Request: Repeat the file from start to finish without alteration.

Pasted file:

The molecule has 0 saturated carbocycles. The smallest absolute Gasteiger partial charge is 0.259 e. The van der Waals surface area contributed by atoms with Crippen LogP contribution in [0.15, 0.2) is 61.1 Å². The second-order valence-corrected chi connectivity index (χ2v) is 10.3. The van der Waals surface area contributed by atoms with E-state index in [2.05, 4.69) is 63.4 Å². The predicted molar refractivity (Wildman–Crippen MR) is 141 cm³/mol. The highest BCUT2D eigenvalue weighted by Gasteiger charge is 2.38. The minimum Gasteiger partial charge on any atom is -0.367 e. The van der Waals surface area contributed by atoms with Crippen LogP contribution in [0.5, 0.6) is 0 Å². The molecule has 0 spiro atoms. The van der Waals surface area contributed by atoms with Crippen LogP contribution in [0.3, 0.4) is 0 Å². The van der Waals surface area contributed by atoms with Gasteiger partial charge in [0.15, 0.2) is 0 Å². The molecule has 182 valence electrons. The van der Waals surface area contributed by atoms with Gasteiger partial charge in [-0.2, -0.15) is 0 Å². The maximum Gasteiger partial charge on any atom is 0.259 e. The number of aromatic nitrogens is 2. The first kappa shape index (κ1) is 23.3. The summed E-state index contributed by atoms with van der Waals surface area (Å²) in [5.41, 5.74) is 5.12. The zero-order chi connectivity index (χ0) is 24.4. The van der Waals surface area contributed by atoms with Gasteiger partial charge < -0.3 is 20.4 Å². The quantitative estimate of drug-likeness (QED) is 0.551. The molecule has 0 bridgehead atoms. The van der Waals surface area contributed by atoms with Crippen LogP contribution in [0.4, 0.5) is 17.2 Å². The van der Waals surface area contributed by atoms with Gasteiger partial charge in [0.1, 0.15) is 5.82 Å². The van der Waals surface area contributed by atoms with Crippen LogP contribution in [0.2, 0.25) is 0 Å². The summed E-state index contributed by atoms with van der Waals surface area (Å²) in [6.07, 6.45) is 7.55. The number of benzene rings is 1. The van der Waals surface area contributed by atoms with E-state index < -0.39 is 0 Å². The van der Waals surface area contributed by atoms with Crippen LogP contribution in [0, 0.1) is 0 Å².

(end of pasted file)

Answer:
The molecule has 0 saturated carbocycles. The smallest absolute Gasteiger partial charge is 0.259 e. The van der Waals surface area contributed by atoms with Crippen LogP contribution in [0.15, 0.2) is 61.1 Å². The second-order valence-corrected chi connectivity index (χ2v) is 10.3. The van der Waals surface area contributed by atoms with E-state index in [2.05, 4.69) is 63.4 Å². The predicted molar refractivity (Wildman–Crippen MR) is 141 cm³/mol. The highest BCUT2D eigenvalue weighted by Gasteiger charge is 2.38. The minimum Gasteiger partial charge on any atom is -0.367 e. The van der Waals surface area contributed by atoms with Crippen LogP contribution in [0.5, 0.6) is 0 Å². The molecule has 0 spiro atoms. The van der Waals surface area contributed by atoms with Crippen LogP contribution in [0.3, 0.4) is 0 Å². The van der Waals surface area contributed by atoms with Gasteiger partial charge in [0.15, 0.2) is 0 Å². The molecule has 182 valence electrons. The van der Waals surface area contributed by atoms with Gasteiger partial charge in [-0.2, -0.15) is 0 Å². The maximum Gasteiger partial charge on any atom is 0.259 e. The number of aromatic nitrogens is 2. The first kappa shape index (κ1) is 23.3. The summed E-state index contributed by atoms with van der Waals surface area (Å²) in [5.41, 5.74) is 5.12. The zero-order chi connectivity index (χ0) is 24.4. The van der Waals surface area contributed by atoms with Gasteiger partial charge < -0.3 is 20.4 Å². The quantitative estimate of drug-likeness (QED) is 0.551. The molecule has 0 bridgehead atoms. The van der Waals surface area contributed by atoms with Crippen LogP contribution in [0.4, 0.5) is 17.2 Å². The van der Waals surface area contributed by atoms with Gasteiger partial charge in [0.1, 0.15) is 5.82 Å². The van der Waals surface area contributed by atoms with Crippen LogP contribution in [0.2, 0.25) is 0 Å². The summed E-state index contributed by atoms with van der Waals surface area (Å²) in [6.07, 6.45) is 7.55. The number of benzene rings is 1. The van der Waals surface area contributed by atoms with E-state index < -0.39 is 0 Å². The van der Waals surface area contributed by atoms with Crippen LogP contribution in [0, 0.1) is 0 Å².